It wasn’t until about 5:10pm when we got back to the car. Next up was a drive back south through the winding roads of Big Sur.
Then we found the Big Sur Bakery, where we arrived at 6:30pm. Julie had read some good reviews about this place so we decided to dine here. The real selling point for us was that the chef used to work at the Campanille on La Brea Blvd in Los Angeles, which was one of the more well-known fine dining establishments. So we were sure the food here must be pretty good.
Even though we were still stuffed from our heavy lunch (and even breakfast for that matter), we just simply made room in our stomachs for the mains and especially the dessert. After all, the food was delicious (albeit expensive like the rest of our food experiences so far) and we made sure none of it went to waste.
At 8:10pm, we left the restaurant and drove southwards towards our accommodation at the Lucia Lodge in the dark. It was too bad that our rental car couldn’t maintain a high beam so that made driving a little bit trickier than I would’ve liked, but by and large it was a mostly uneventful drive as I had no problems pulling over for faster drivers on this road (since I was going slower than usual thanks to the car’s inability to hold the high beam).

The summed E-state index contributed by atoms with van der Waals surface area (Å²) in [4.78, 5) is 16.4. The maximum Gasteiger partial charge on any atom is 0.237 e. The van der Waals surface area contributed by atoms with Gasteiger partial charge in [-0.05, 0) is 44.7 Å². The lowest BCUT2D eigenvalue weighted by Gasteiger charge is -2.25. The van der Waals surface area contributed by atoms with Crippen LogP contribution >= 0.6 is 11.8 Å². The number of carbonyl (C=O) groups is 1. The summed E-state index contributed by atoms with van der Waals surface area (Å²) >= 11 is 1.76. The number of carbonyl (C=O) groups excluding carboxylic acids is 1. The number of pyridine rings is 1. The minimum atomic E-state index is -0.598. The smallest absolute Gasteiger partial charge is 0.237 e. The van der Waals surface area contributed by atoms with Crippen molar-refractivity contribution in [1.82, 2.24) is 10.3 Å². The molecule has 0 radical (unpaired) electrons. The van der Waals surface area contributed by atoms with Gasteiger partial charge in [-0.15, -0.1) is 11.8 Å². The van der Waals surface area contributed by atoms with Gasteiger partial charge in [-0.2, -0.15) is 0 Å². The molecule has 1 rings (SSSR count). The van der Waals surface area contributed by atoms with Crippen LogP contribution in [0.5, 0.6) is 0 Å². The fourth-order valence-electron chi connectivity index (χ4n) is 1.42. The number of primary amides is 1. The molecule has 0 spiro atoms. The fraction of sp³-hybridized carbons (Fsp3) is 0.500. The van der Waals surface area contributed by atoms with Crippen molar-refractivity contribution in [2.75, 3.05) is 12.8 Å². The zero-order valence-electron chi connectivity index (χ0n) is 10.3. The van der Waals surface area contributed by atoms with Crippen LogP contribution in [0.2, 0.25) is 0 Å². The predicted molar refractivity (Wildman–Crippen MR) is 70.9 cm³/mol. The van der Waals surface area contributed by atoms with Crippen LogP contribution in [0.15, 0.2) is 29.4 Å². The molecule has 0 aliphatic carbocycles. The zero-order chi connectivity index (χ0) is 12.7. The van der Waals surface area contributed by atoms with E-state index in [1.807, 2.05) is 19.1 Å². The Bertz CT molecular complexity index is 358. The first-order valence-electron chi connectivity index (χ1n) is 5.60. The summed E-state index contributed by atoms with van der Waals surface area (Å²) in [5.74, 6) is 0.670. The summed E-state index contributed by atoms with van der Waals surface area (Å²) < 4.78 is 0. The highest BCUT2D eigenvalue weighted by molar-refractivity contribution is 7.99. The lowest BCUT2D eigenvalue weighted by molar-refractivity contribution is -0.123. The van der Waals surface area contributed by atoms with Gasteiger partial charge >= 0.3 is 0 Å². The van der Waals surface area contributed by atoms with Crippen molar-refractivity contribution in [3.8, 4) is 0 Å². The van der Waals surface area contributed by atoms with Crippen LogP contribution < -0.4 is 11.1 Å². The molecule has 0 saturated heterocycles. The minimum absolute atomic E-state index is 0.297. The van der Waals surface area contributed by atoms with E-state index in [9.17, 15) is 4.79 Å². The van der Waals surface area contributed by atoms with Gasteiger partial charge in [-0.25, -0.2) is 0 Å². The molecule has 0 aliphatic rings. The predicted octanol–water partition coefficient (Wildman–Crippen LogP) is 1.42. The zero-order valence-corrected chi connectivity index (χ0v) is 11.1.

And at 8:50pm, we made it to the Lucia Lodge. Fortunately the owner was walking around and headed to our room to help us into our room. Otherwise, we’d be fumbling around in the dark looking for the guy to get us the key.
The sky was certainly clear and we could see many stars in the night sky while hearing the waves crashing ashore at the base of the cliffs far below us. It was reminiscent of the experience we had some seven years ago, and certainly not a whole lot has changed here.
And so ended a rather busy day even if we didn’t get in as much waterfalling as we had expected at the start of the trip. That waterfalling day would have to be tomorrow where we set our sights more southwards…